Wong Wai Leng Laura @ Yow Wai Leng Laura v Yap Thiam Nguan

JudgeHamidah Bte Ibrahim
Judgment Date16 November 2000
Neutral Citation[2000] SGDC 46
Citation[2000] SGDC 46
Published date19 September 2003
CourtDistrict Court (Singapore)



1. The parties were marries on the 2/11/1985 at the Singapore marriage registry. There is child to the marriage, a son aged 12. A decree nisi dissolving the marriage was granted on 20/04/1999 on the wife’s petition that the marriage had broken down irretrievably because the parties had been living separately and apart for 4 years. The issues on custody, maintenance for the wife and child and the division of matrimonial assets were adjourned to be heard in chambers.

2. There were heard before me on the 25/8/2000 and I made the following orders:-

    1) Petitioner is granted sole custody, care and control of the only child of the marriage, namly, N, (m) born on 2/11/1988 with reasonable access to the Respondent.

    2) Respondent is ordered to pay $1,100 per month as maintenance for the child of the marriage wef 1/05/2000 and thereafter on the 1st of each month.

    3) Payment into a bank account to be designated by the Petitioner.

    4) Respondent is ordered to pay lump sum maintenance of $85,000 to the Petitioner.

    5) Said sum is to be paid from his share of the proceeds of sale of 61, Taman Bedok.

    6) Respondent to transfer all his rights, title and interest in

    #03-08, 26, Bayshore Road, The Bayshore, Tower 1A, Singapore 469972 to the Petitioner upon the Petitioner paying to the Respondent the sum of $22,396.22

    7) Said sum to be taken into account when Respondent makes payment of lump sum maintenance as ordered in para 4.

    8) That the Respondent transfers the Singapore Swimming Club membership No. Y359 to the Petitioner.

    9) Liberty to apply.

3. The husband has now appealed only against paragraphs 2,4 and 8 of the above order. He is also praying, in his notice of appeal, for a half-share of the proceeds of sale of a property known as #09-B1, Ava Towers.

4. The parties separated on the 5/12/1994 when the husband left the matrimonial home. At that time, they were living with the wife’s parents at No. 61, Taman Bedok. This property i.e.at no. 61, Taman Bedok which was their matrimonial home, is jointly owned by the parties and the wife’s mother, Mdm Tan Lye Gek. Upon a direction of the court that the mother’s share in the matrimonial property had to be determined in the High Court, the husband took out originating summons no. 1634/1999. This was sensibly resolved by the parties and by an order of court (made with the consent of all the parties including the mother) it was ordered that the property is to be sold in the open market with the nett sale proceeds to be divided equally. The wife and her mother were also granted the first option to purchase the husband’s share at market value.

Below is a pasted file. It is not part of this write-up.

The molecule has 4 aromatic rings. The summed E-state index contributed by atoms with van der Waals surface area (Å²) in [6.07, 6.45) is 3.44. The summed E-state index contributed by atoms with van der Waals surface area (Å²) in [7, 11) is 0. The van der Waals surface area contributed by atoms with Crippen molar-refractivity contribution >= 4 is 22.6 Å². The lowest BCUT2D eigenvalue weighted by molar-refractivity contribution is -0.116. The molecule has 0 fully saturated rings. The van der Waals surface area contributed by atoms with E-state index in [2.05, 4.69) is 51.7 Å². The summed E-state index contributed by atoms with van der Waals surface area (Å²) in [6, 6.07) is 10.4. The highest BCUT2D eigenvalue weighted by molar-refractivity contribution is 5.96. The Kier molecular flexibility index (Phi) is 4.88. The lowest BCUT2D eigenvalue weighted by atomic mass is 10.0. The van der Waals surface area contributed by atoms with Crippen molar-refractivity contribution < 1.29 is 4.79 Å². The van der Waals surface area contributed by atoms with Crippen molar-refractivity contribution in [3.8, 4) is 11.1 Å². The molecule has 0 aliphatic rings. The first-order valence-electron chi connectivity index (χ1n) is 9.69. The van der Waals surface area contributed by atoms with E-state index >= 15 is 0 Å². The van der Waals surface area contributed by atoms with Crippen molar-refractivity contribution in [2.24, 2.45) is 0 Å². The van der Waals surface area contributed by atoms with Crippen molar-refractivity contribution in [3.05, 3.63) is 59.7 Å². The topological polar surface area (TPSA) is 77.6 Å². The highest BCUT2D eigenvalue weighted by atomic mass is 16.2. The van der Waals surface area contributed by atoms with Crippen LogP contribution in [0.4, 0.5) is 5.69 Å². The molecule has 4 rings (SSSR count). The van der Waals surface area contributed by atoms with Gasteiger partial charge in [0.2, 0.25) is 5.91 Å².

5. Prior to the divorce proceedings, the High Court had in originating summons No. 681 of 1995, instituted by the wife, on the ordered that parties have joint custody of their only child with care and control to the wife and that the husband be ordered to pay $900 per month as maintenance for the son. The son had in fact been under the care and control of the wife since the couple lived separately and apart from the 5/12/1994.

6. At the hearing of the ancillaries, the wife sought sole custody, care and control of the son and maintenance at $1,500 per month for him. (As the husband is not appealing against the order for sole custody made in favour of the wife, this grounds of decision will not dwell on this issue). The wife said that her monthly expenses for the son amounted to $2,929.96. When the sum of $900 was ordered in June 1996, the son was only 7 years of age and attending primary one. As he is now in Primary 6 and older, his expenses have increased tremendously. She found it difficult to manage on the husband’s contribution of $900. Her current monthly salary as a principal of a before and after school student-care service operated by her church was only $2,449 and inadequate to supplement and meet the child’s growing expenses.

7. The husband disputed the wife’s tabulation of the expenses for the son. His estimate was that the son only required $690 per month. As such, not only was he not prepared to carry on with the maintenance order made by the High Court in the sum of $900, he now proposed to offer $345 as maintenance for the son. At the time when the order for $900 was made, the husband was employed as a manager with Pidemco Land Pte. Ltd. earning $4,560 per month. In July, 1998 he resigned from Pidemco Land. His last drawn salary was $5,064 and he claimed that he was still unemployed.

8. While the wife had inflated the child’s expenses to some extent, I find that the husband’s estimate that his 12 year old son only required $690 per month was unrealistic and totally unreasonable for the child. The husband failed to factor in and take into account not only the tuition fees, fees for student after care but the costs of providing a home for the son incurred by the wife. It is amazing that he was contented with the order of court at $900 for a 7 year old boy but now quibbled and suggested that $345 is enough for a 12 year old boy.

9. While the husband claimed that he was unemployed, I find this hard to believe. Firstly, he should not have resigned form a job which paid him $5,000 per month without securing employment which would offer him the same salary, if not more. Secondly, if he had done so, I can only conclude that he must have been fairly confident that he could sustain himself and fulfil his financial obligations under the order of court....

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